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Sundance's legacy is long in Utah's film community

Published January 21, 2013 11:44 am

Arts • Festival gives local audiences film education, sophistication, expert says.
This is an archived article that was published on sltrib.com in 2013, and information in the article may be outdated. It is provided only for personal research purposes and may not be reprinted.

Asking how the Sundance Film Festival has altered the film tastes of Utah audiences is similar to asking whether The Church of Jesus Christ of Latter-day Saints affects the state's religious landscape.

Of course the festival has influenced local film tastes, vendors and scholars say. Yet given the complex interplay of cause and effect, and current changes in film exhibition and distribution, it's sometimes difficult to gauge.

Trevor Groth's career path represents one prominent example of the festival's influence. Growing up in Salt Lake City, Groth attended his first Sundance Film Festival in 1988 as a junior in high school.

"I'd always heard of this festival as a sort of mysterious thing in Park City, almost as if it was Oz," Groth said. "Then I bought my first tickets at a record shop, and it changed my life forever."

And how. This year will mark Groth's fourth as the festival's director of programming. The starry-eyed teen who marveled at Sundance's selection of independent film 25 years ago now carries on the tradition for other starry-eyed young film fans of the future.

A similar fate awaited Tori Baker. She worked for the festival in numerous capacities — transportation, registration and the Sundance Institute's summer labs — before becoming the Salt Lake Film Society's executive director in 2004.

A quarter of a million people annually take a seat in front of one of the society's seven film screens — six at downtown's Broadway Centre Cinemas, plus the additional screen at the historic Tower Theatre at 900 South and 900 East.

That number might not impress elites from the coasts, but in Salt Lake City it translates to a steady stream of sophisticated viewers hungry for something different when it's time for a night at the movies.

"[The festival] gives local film audiences here an education they almost don't realize they had, because the festival has been such a pervasive brand for more than 20 years in our community," Baker said. "That makes Salt Lake City a very deep audience for independent cinema in terms of what they search for, counter to what Hollywood offers."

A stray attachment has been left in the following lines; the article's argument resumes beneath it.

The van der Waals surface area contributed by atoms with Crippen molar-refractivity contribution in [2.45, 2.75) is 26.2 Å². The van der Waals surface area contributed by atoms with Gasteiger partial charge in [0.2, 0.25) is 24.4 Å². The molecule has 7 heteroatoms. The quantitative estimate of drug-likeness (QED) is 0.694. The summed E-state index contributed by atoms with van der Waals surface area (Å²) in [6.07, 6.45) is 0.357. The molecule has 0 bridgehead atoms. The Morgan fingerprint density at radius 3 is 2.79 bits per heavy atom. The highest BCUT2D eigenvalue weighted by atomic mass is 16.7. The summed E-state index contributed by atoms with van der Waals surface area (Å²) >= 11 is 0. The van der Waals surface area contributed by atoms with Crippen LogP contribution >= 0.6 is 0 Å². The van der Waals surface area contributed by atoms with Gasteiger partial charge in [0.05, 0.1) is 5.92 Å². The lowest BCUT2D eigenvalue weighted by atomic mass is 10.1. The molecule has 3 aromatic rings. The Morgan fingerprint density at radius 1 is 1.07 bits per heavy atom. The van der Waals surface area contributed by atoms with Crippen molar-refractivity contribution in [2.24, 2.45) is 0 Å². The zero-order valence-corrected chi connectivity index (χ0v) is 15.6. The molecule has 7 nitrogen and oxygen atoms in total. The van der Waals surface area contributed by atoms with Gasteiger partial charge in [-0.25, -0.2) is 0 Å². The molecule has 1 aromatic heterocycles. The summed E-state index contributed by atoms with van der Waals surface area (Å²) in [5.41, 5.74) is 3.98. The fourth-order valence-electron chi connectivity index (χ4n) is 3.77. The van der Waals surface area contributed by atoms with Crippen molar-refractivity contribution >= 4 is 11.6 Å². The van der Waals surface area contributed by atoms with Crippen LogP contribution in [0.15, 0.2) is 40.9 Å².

But if Sundance is the opening salvo in every Utah film year, sustaining an interest in alternative and independent films is a yearlong endeavor with ever-increasing challenges. As loyal as Salt Lake City's film audiences are to titles outside Hollywood blockbusters, distributors with an eye on the bottom line will always focus first on bigger markets.

From its 1978 origin as the Utah/U.S. Film Festival to its 1991 name change as the Sundance Film Festival, the event casts a shadow much longer than just for 10 days in January. Its influence is so extensive, in fact, that it might be more useful to ask how the festival has changed the very definition of "independent film" for audiences worldwide, even before the films in question hit Salt Lake City movie screens, DVD shelves and Netflix queues.

Previous to Sundance, "independent film" referred to movies produced largely on grant money or from private foundations. Consider the 1978 film "Northern Lights," about the founding of North Dakota's Nonpartisan League, says Kevin Hansen, chairman of the University of Utah's film department.

Never heard of it? That's probably because the names on its cast were as obscure then as they are now. Robert Redford's festival changed all that.

"He defined [independent film] a little differently, as an alternate batch of movies for young actors interested in vehicles other than standard Hollywood drama," Hansen said. "No one doubts he succeeded in doing exactly what he hoped to do."

But if independent film remains robust as a genre, it's the media through which such films are delivered that are in flux, or even under threat. Film distributors increasingly favor digital formats over print films, forcing art-house theaters to adapt to technology costing up to $100,000 per screen in the switch to digital formats. Baker said the society hopes to add two digital projectors this year, with more on the way.

"We have a very specific mission of keeping open access to all kinds of cinema in our community, with an eye on as many cultures as possible represented," Baker said. "At the same time, you're always keeping an eye on any iceberg that may lie ahead of you."

bfulton@sltrib.com

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